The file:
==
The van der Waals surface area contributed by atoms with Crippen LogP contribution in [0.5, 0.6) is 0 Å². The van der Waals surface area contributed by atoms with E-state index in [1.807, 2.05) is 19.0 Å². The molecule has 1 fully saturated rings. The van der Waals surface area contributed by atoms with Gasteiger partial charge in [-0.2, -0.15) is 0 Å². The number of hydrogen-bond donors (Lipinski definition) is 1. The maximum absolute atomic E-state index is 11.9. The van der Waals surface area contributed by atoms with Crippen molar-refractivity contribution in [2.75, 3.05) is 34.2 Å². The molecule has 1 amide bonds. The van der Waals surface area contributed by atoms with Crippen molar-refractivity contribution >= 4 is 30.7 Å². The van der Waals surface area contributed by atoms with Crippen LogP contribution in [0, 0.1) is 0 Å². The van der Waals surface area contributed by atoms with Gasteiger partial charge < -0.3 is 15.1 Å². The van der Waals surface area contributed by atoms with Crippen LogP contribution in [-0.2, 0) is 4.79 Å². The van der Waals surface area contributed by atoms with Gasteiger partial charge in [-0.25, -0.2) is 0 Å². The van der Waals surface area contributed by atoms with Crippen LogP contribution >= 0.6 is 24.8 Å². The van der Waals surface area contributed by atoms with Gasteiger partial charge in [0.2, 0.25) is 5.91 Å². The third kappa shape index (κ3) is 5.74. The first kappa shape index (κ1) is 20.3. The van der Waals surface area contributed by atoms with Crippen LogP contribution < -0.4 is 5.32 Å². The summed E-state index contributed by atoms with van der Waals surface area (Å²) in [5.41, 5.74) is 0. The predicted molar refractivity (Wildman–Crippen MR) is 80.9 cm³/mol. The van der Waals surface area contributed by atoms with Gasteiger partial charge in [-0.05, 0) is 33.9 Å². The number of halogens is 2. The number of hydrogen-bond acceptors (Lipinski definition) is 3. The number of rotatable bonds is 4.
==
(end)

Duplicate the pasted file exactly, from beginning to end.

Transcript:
The van der Waals surface area contributed by atoms with Crippen LogP contribution in [0.5, 0.6) is 0 Å². The van der Waals surface area contributed by atoms with E-state index in [1.807, 2.05) is 19.0 Å². The molecule has 1 fully saturated rings. The van der Waals surface area contributed by atoms with Gasteiger partial charge in [-0.2, -0.15) is 0 Å². The number of hydrogen-bond donors (Lipinski definition) is 1. The maximum absolute atomic E-state index is 11.9. The van der Waals surface area contributed by atoms with Crippen molar-refractivity contribution in [2.75, 3.05) is 34.2 Å². The molecule has 1 amide bonds. The van der Waals surface area contributed by atoms with Crippen molar-refractivity contribution >= 4 is 30.7 Å². The van der Waals surface area contributed by atoms with Crippen LogP contribution in [0, 0.1) is 0 Å². The van der Waals surface area contributed by atoms with Gasteiger partial charge < -0.3 is 15.1 Å². The van der Waals surface area contributed by atoms with Crippen LogP contribution in [-0.2, 0) is 4.79 Å². The van der Waals surface area contributed by atoms with Gasteiger partial charge in [-0.25, -0.2) is 0 Å². The van der Waals surface area contributed by atoms with Crippen LogP contribution >= 0.6 is 24.8 Å². The van der Waals surface area contributed by atoms with Gasteiger partial charge in [0.2, 0.25) is 5.91 Å². The third kappa shape index (κ3) is 5.74. The first kappa shape index (κ1) is 20.3. The van der Waals surface area contributed by atoms with Crippen LogP contribution < -0.4 is 5.32 Å². The summed E-state index contributed by atoms with van der Waals surface area (Å²) in [5.41, 5.74) is 0. The predicted molar refractivity (Wildman–Crippen MR) is 80.9 cm³/mol. The van der Waals surface area contributed by atoms with Gasteiger partial charge in [-0.05, 0) is 33.9 Å². The number of halogens is 2. The number of hydrogen-bond acceptors (Lipinski definition) is 3. The number of rotatable bonds is 4.